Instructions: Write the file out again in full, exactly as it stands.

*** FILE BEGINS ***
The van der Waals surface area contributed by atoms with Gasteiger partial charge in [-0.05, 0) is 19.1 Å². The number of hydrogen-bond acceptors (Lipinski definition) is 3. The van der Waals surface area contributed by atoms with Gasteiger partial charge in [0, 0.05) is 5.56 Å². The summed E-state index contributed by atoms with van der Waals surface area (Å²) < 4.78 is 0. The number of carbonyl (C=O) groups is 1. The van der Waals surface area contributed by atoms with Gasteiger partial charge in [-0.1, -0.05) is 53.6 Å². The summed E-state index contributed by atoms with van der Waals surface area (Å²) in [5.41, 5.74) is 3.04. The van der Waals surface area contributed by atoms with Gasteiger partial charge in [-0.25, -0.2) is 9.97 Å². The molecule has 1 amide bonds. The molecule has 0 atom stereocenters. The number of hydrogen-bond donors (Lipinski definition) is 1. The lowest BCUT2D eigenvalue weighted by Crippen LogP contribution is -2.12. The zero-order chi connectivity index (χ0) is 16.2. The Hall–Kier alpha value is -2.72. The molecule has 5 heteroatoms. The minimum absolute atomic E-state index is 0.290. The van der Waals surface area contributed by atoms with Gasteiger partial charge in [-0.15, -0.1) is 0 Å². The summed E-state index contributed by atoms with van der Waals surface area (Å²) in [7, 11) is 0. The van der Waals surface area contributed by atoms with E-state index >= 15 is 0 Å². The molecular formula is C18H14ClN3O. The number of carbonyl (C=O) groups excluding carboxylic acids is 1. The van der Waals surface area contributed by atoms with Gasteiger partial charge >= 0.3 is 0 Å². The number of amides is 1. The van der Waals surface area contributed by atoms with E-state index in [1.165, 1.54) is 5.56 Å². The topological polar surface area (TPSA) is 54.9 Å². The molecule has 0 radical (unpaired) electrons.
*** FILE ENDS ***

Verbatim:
The van der Waals surface area contributed by atoms with Gasteiger partial charge in [-0.05, 0) is 19.1 Å². The number of hydrogen-bond acceptors (Lipinski definition) is 3. The van der Waals surface area contributed by atoms with Gasteiger partial charge in [0, 0.05) is 5.56 Å². The summed E-state index contributed by atoms with van der Waals surface area (Å²) < 4.78 is 0. The number of carbonyl (C=O) groups is 1. The van der Waals surface area contributed by atoms with Gasteiger partial charge in [-0.1, -0.05) is 53.6 Å². The summed E-state index contributed by atoms with van der Waals surface area (Å²) in [5.41, 5.74) is 3.04. The van der Waals surface area contributed by atoms with Gasteiger partial charge in [-0.25, -0.2) is 9.97 Å². The molecule has 1 amide bonds. The molecule has 0 atom stereocenters. The number of hydrogen-bond donors (Lipinski definition) is 1. The lowest BCUT2D eigenvalue weighted by Crippen LogP contribution is -2.12. The zero-order chi connectivity index (χ0) is 16.2. The Hall–Kier alpha value is -2.72. The molecule has 5 heteroatoms. The minimum absolute atomic E-state index is 0.290. The van der Waals surface area contributed by atoms with Gasteiger partial charge in [-0.15, -0.1) is 0 Å². The summed E-state index contributed by atoms with van der Waals surface area (Å²) in [7, 11) is 0. The van der Waals surface area contributed by atoms with E-state index >= 15 is 0 Å². The molecular formula is C18H14ClN3O. The number of carbonyl (C=O) groups excluding carboxylic acids is 1. The van der Waals surface area contributed by atoms with Gasteiger partial charge >= 0.3 is 0 Å². The number of amides is 1. The van der Waals surface area contributed by atoms with E-state index in [1.165, 1.54) is 5.56 Å². The topological polar surface area (TPSA) is 54.9 Å². The molecule has 0 radical (unpaired) electrons.